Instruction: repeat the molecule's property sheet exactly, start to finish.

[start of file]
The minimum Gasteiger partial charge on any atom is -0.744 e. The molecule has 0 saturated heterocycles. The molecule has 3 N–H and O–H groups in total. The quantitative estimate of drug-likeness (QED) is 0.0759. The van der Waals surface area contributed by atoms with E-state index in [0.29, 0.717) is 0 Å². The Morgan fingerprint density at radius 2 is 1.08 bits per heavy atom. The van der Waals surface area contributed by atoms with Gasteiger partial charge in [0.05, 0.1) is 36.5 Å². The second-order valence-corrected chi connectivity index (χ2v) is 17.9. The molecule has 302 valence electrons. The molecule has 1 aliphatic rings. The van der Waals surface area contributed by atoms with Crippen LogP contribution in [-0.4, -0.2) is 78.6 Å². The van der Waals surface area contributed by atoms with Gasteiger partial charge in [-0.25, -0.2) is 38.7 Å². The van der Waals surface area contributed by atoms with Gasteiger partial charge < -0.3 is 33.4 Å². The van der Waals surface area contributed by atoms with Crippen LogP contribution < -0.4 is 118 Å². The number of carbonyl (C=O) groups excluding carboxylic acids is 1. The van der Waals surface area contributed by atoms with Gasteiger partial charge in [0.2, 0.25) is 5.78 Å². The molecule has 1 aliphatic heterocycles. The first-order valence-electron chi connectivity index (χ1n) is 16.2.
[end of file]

The minimum Gasteiger partial charge on any atom is -0.744 e. The molecule has 0 saturated heterocycles. The molecule has 3 N–H and O–H groups in total. The quantitative estimate of drug-likeness (QED) is 0.0759. The van der Waals surface area contributed by atoms with E-state index in [0.29, 0.717) is 0 Å². The Morgan fingerprint density at radius 2 is 1.08 bits per heavy atom. The van der Waals surface area contributed by atoms with Gasteiger partial charge in [0.05, 0.1) is 36.5 Å². The second-order valence-corrected chi connectivity index (χ2v) is 17.9. The molecule has 302 valence electrons. The molecule has 1 aliphatic rings. The van der Waals surface area contributed by atoms with Crippen LogP contribution in [-0.4, -0.2) is 78.6 Å². The van der Waals surface area contributed by atoms with Gasteiger partial charge in [-0.25, -0.2) is 38.7 Å². The van der Waals surface area contributed by atoms with Gasteiger partial charge < -0.3 is 33.4 Å². The van der Waals surface area contributed by atoms with Crippen LogP contribution < -0.4 is 118 Å². The number of carbonyl (C=O) groups excluding carboxylic acids is 1. The van der Waals surface area contributed by atoms with Gasteiger partial charge in [0.2, 0.25) is 5.78 Å². The molecule has 1 aliphatic heterocycles. The first-order valence-electron chi connectivity index (χ1n) is 16.2.